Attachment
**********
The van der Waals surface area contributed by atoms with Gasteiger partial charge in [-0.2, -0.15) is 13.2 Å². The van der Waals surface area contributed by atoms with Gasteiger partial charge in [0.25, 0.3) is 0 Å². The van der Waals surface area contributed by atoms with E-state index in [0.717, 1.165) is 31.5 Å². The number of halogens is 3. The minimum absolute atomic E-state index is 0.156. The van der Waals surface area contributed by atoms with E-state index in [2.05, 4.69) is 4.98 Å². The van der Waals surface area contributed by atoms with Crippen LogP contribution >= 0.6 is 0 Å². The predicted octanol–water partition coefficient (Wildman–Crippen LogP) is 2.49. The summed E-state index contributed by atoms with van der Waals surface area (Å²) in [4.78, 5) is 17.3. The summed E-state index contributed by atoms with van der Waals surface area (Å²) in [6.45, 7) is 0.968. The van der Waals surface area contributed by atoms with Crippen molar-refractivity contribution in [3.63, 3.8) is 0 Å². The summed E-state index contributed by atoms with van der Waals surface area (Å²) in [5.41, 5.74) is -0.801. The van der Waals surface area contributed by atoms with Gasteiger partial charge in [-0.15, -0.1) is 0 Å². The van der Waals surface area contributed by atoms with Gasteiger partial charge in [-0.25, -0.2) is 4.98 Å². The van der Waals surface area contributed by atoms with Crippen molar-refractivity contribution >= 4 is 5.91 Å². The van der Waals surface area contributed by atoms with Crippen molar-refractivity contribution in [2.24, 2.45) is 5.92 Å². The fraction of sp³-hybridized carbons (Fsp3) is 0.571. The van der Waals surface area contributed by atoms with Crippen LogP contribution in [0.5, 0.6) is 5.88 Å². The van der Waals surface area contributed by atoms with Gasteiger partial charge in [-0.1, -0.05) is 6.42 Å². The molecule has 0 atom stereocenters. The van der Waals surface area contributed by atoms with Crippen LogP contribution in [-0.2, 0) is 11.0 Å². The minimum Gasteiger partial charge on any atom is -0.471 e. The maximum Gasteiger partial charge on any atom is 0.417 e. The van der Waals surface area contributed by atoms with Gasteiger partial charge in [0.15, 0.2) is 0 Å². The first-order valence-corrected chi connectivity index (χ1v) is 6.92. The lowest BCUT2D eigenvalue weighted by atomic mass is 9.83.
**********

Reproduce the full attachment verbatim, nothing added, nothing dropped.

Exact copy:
The van der Waals surface area contributed by atoms with Gasteiger partial charge in [-0.2, -0.15) is 13.2 Å². The van der Waals surface area contributed by atoms with Gasteiger partial charge in [0.25, 0.3) is 0 Å². The van der Waals surface area contributed by atoms with E-state index in [0.717, 1.165) is 31.5 Å². The number of halogens is 3. The minimum absolute atomic E-state index is 0.156. The van der Waals surface area contributed by atoms with E-state index in [2.05, 4.69) is 4.98 Å². The van der Waals surface area contributed by atoms with Crippen LogP contribution >= 0.6 is 0 Å². The predicted octanol–water partition coefficient (Wildman–Crippen LogP) is 2.49. The summed E-state index contributed by atoms with van der Waals surface area (Å²) in [4.78, 5) is 17.3. The summed E-state index contributed by atoms with van der Waals surface area (Å²) in [6.45, 7) is 0.968. The van der Waals surface area contributed by atoms with Crippen molar-refractivity contribution in [3.63, 3.8) is 0 Å². The summed E-state index contributed by atoms with van der Waals surface area (Å²) in [5.41, 5.74) is -0.801. The van der Waals surface area contributed by atoms with Gasteiger partial charge in [-0.15, -0.1) is 0 Å². The van der Waals surface area contributed by atoms with Gasteiger partial charge in [-0.25, -0.2) is 4.98 Å². The van der Waals surface area contributed by atoms with Crippen molar-refractivity contribution >= 4 is 5.91 Å². The van der Waals surface area contributed by atoms with Crippen molar-refractivity contribution in [2.24, 2.45) is 5.92 Å². The fraction of sp³-hybridized carbons (Fsp3) is 0.571. The van der Waals surface area contributed by atoms with Crippen LogP contribution in [0.5, 0.6) is 5.88 Å². The van der Waals surface area contributed by atoms with Gasteiger partial charge in [-0.1, -0.05) is 6.42 Å². The molecule has 0 atom stereocenters. The van der Waals surface area contributed by atoms with Crippen LogP contribution in [-0.2, 0) is 11.0 Å². The minimum Gasteiger partial charge on any atom is -0.471 e. The maximum Gasteiger partial charge on any atom is 0.417 e. The van der Waals surface area contributed by atoms with Gasteiger partial charge in [0.15, 0.2) is 0 Å². The first-order valence-corrected chi connectivity index (χ1v) is 6.92. The lowest BCUT2D eigenvalue weighted by atomic mass is 9.83.